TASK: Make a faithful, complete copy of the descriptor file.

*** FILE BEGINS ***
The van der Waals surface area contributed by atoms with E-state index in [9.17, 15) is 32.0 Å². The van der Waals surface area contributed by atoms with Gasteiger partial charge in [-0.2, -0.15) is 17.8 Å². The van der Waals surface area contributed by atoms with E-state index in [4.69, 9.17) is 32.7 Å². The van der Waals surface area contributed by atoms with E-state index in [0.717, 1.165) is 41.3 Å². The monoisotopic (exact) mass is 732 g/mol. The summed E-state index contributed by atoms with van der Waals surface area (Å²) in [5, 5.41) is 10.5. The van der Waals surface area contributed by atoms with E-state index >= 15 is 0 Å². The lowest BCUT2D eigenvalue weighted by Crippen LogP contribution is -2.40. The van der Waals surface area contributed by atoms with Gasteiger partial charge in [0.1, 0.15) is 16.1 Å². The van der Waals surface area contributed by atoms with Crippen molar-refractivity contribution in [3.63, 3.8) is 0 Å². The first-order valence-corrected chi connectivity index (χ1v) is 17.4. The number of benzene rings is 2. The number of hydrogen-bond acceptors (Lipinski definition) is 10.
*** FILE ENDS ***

The van der Waals surface area contributed by atoms with E-state index in [9.17, 15) is 32.0 Å². The van der Waals surface area contributed by atoms with Gasteiger partial charge in [-0.2, -0.15) is 17.8 Å². The van der Waals surface area contributed by atoms with E-state index in [4.69, 9.17) is 32.7 Å². The van der Waals surface area contributed by atoms with E-state index in [0.717, 1.165) is 41.3 Å². The monoisotopic (exact) mass is 732 g/mol. The summed E-state index contributed by atoms with van der Waals surface area (Å²) in [5, 5.41) is 10.5. The van der Waals surface area contributed by atoms with E-state index >= 15 is 0 Å². The lowest BCUT2D eigenvalue weighted by Crippen LogP contribution is -2.40. The van der Waals surface area contributed by atoms with Gasteiger partial charge in [0.1, 0.15) is 16.1 Å². The van der Waals surface area contributed by atoms with Crippen molar-refractivity contribution in [3.63, 3.8) is 0 Å². The first-order valence-corrected chi connectivity index (χ1v) is 17.4. The number of benzene rings is 2. The number of hydrogen-bond acceptors (Lipinski definition) is 10.